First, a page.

Wages could level out with inflation next year in Latvia

The sharp rise in prices is putting pressure on wages to rise, but this in turn may lead to even more inflation, bank analysts forecast. The situation is only expected to normalize next year and will be affected most directly by changes in gas and other energy resource prices, Latvian Radio reported on August 31.

In the second quarter of this year, the average gross salary or pre-tax salary reached €1,362 and was 8.3% higher than a year ago. The average post-tax salary is nearly €1,000. However, inflation climbed to 16.4% in the second quarter of the year, so purchasing power has fallen by nearly 8%. Lower-income earners will be most affected by the current trends.

Bank of Latvia economist Andrejs Migunovs said: "The increase in wages is quite rapid, it would be quite positive in stable times, but for the time being, as everyone knows, inflation is almost twice as high as the increase in wages, so it is eaten away. Actual wages are declining. What will happen to inflation is not yet known. In the winter season, the situation will be clearer. Improvements could come closer to 2023."

In the agricultural, forestry, fisheries, arts, entertainment, and recreation sectors, as well as the transport and storage sectors, wage growth has been between 12% and 15%, while wages have even doubled in the financial, insurance, and healthcare sectors. Meanwhile, the incentive factor for wage growth is the low unemployment rate, which continued to fall in the second quarter.

The increase in wages is likely to be felt in less than a year, according to the chief economist of Luminor Bank Pēteris Strautiņš: "I think that in the second half of next year, absolutely most of the Latvian workers will already enjoy the real increase in wages because at that point prices will either stabilize or very likely fall. Prices can fall for very many and different reasons."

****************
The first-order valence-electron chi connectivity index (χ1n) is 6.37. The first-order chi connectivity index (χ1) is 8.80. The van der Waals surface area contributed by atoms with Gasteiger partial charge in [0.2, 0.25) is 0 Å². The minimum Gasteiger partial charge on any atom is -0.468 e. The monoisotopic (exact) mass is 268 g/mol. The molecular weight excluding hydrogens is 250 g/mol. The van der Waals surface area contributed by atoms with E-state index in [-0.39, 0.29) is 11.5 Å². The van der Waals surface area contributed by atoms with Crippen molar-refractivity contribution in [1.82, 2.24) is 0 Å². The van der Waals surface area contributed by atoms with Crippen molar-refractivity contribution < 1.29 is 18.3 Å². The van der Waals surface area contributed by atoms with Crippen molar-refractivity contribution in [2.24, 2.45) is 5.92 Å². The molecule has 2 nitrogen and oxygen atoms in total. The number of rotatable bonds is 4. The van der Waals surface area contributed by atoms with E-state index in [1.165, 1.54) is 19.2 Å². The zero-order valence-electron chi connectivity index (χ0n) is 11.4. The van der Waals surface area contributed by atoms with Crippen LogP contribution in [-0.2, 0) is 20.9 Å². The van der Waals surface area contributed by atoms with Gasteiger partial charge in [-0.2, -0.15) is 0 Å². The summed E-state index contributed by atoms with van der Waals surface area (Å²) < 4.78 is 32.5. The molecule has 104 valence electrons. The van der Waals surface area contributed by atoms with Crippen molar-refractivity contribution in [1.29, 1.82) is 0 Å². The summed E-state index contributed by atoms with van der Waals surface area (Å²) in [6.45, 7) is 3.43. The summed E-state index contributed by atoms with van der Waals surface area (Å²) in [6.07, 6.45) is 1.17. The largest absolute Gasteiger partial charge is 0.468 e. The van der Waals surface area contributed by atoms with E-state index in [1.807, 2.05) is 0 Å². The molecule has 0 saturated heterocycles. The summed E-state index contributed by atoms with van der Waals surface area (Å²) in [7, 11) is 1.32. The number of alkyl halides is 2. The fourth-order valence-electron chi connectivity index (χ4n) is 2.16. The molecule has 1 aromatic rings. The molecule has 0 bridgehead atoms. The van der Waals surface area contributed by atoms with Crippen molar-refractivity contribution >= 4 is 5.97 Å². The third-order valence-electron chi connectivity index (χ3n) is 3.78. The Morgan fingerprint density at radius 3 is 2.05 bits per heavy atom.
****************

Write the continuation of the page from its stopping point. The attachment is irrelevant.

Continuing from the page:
Mainly, price changes will be affected by developments in the gas market, the economist said. In this context, the commitment of government representatives to review and extend state aid measures to offset the increase in energy costs is essential, Strautiņš said.

“Let's say if we ask, can the state afford it? In principle, it can. In 2020, when the pandemic began, Latvia's gross domestic product (GDP) was less than €30 billion. Just over €30 billion last year. Next year, according to the Ministry of Finance and other forecasts, Latvia's GDP will be above €40 billion. Such GDP growth means that the government budget will be about 3 billion higher. So yes – the state can afford it,” Strautiņš said.

Unemployment currently has slipped to 6%, and unless the economy is in recession in the winter, the sharp rise in prices will put pressure on wages to rise, Citadele economist Mārtiņš Āboliņš said. According to him, this pressure will be more pronounced in the public sector, where average wages have grown less.

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